·    May be underweight, normal, or overweight

·    Treatment involves medical, psychological, and nutrition intervention

·    Treatment should be individualized


·    Weight loss

·    Loss of appetite

·    Caloric adjustment

Cerebral Palsy

·    Feeding problems may include: sucking, swallowing or chewing difficulties; and abnormal bite or gag reflexes

·    Vomiting and refluxing

·    Underweight or overweight

·    Dental problems including caries and gum disease

·    Constipation

·    Feeding evaluation by qualified professional

·    Use of adaptive equipment

·    Texture modification

·    Caloric adjustment

·    Good oral hygiene

·    Adequate fluid and fiber intake

Cystic Fibrosis

·    Poor weight gain and growth

·    Malabsorption of fats and proteins

·    Fat-soluble vitamin deficiencies

·    Diet is high in calories and protein with liberal amounts of fat and sodium chloride

·    If pancreatic insufficiency is present: vitamin supplementation and pancreatic enzyme replacement therapy*

Diabetes Mellitus

·    Uncontrolled diabetes may lead to: hyperglycemia, glycosuria, polyuria, polydipsia, polyphagia, rapid weight loss, ketosis, ketonuria, acetone breath, and coma

·    Diet modifications are based on individual needs according to activity level, medication and growth rate+

Down Syndrome

·    Feeding problems may include: sucking, swallowing and chewing difficulties

·    Excessive weight gain

·    Dental problems: delayed tooth development, malocclusion, and gum disease

·    Feeding evaluation by multidisciplinary team

·    Texture modification

·    Adaptive feeding equipment

·    Use appropriate growth charts

·    Caloric adjustment

·    Good oral hygiene

Food Allergy



·    Food allergy: abnormal immuno- iogic reaction.  The most common food allergens include eggs, milk, nuts, peanuts, seafoods, soy, and wheat.  Severe reaction will require administration of medications.++

·    Avoidance of specific food allergens while maintaining adequate intake


Potential Nutrition Problems

Diet/Nutrition Recommendations

Food Intolerance

·    Food intolerance is a non-immunologic reaction to a food, or the result of an enzyme deficiency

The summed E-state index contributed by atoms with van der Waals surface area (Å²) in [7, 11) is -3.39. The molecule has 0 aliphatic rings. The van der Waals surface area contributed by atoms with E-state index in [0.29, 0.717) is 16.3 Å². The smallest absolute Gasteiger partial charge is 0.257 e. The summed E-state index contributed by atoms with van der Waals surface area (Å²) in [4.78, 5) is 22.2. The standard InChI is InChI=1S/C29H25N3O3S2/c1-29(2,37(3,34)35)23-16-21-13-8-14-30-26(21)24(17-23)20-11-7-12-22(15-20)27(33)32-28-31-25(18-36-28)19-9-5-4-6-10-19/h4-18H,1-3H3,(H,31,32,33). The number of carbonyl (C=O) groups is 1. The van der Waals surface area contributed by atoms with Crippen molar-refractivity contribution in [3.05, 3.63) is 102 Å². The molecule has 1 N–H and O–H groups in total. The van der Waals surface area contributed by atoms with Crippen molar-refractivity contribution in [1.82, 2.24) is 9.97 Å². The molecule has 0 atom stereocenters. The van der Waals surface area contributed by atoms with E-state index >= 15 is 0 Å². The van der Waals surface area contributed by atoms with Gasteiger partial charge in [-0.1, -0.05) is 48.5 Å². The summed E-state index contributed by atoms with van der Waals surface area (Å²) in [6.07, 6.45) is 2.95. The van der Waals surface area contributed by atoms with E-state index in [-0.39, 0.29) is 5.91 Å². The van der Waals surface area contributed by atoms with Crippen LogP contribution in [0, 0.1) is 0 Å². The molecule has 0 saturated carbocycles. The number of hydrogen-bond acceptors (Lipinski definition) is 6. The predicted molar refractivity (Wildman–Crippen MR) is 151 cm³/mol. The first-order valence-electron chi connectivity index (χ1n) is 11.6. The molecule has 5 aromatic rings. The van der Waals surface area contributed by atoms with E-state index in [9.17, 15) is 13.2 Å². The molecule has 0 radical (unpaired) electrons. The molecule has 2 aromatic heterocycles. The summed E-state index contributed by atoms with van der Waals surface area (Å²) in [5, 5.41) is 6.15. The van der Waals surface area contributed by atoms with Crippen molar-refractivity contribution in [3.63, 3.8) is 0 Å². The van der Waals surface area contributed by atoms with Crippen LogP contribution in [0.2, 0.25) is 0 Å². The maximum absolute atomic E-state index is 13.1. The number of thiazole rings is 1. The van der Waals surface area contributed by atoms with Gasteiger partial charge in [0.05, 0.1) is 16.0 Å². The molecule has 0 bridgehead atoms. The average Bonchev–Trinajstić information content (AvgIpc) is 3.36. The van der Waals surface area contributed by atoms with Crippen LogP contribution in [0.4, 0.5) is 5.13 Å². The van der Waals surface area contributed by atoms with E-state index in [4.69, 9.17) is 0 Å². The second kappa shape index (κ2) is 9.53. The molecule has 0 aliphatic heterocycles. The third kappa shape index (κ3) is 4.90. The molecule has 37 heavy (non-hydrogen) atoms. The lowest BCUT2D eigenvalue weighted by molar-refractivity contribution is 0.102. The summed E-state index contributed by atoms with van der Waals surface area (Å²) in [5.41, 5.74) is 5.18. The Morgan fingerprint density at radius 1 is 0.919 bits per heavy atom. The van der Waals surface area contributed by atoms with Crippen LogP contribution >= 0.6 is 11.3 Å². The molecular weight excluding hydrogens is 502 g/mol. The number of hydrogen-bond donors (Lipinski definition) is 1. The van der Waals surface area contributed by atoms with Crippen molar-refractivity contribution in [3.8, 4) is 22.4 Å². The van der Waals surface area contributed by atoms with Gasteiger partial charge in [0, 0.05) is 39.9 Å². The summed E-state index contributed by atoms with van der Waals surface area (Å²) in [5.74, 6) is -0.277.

·    Avoidance of problem food(s) while maintaining adequate intake


·    Apathy, irritability

·    Decreased activity level

·    Reduction in rate of weight gain

·    Impaired cognitive development

·    Family may need referral to food assistance/nutrition education programs

Juvenile Rheumatoid Arthritis

·    Inadequate growth

·    Side effects from medications: stomach upset, altered taste, increased or decreased appetite

·    Temporomandibular joint arthritis may lead to poor appetite

·    Nutritional anemia

·    Weight gain may occur due to decreased activity level and steroid medications

·    Energy and nutrient dense diet

·    Weight management

·    Texture modification, small portion sizes

·    Prolonged use of medications with nutrient interactions may lead to calcium and folic acid supplementation*



·    May lead to other health complications (ie. diabetes, high blood pressure, heart disease)

·    Anthropometric measurements: high weight-for-height (>95th percentile or 120% ideal body weight)

·    Proper diet, exercise and behavior changes that lead to slow weight loss and/or weight maintenance while promoting growth and development


·    Excess phenylalanine in the blood can interfere with normal brain development

·    Since phenylalanine is an essential amino acid, it is restricted in the diet to maintain adequate serum levels


·    Diet restricts the essential amino acid phenylalanine

·    Formulas may include: PKU2, Maximaid XP,  or Phenyl-Free*

·    Special low protein foods

·    Foods and beverages containing aspartame are avoided

Seizure Disorders

·    Drug-nutrient interactions caused by anticonvulsants may include: nutrient deficiencies especially folic acid, vitamin D and calcium, poor appetite, and gum problems

·    Caloric adjustment

·    Vitamin/mineral supplements*

·    Good oral hygiene

Spina Bifida

·    Excessive weight gain

·    Urinary tract infections

·    Bowel management issues

·    Caloric adjustment

·    Adequate fluid and fiber intake

Tube feeding

·    Common complications include vomiting, diarrhea and constipation

·    Tolerance to the tube feeding should be monitored

·    Possible causes of complications: feeding is too rapid or too concentrated, bacterial overgrowth, inadequate fluid or fiber, medications, and lack of activity*

 *  See Medications section of this Manual

 +  See Chronic Conditions section of this Manual      ++ See Emergencies/First aid section of this Manual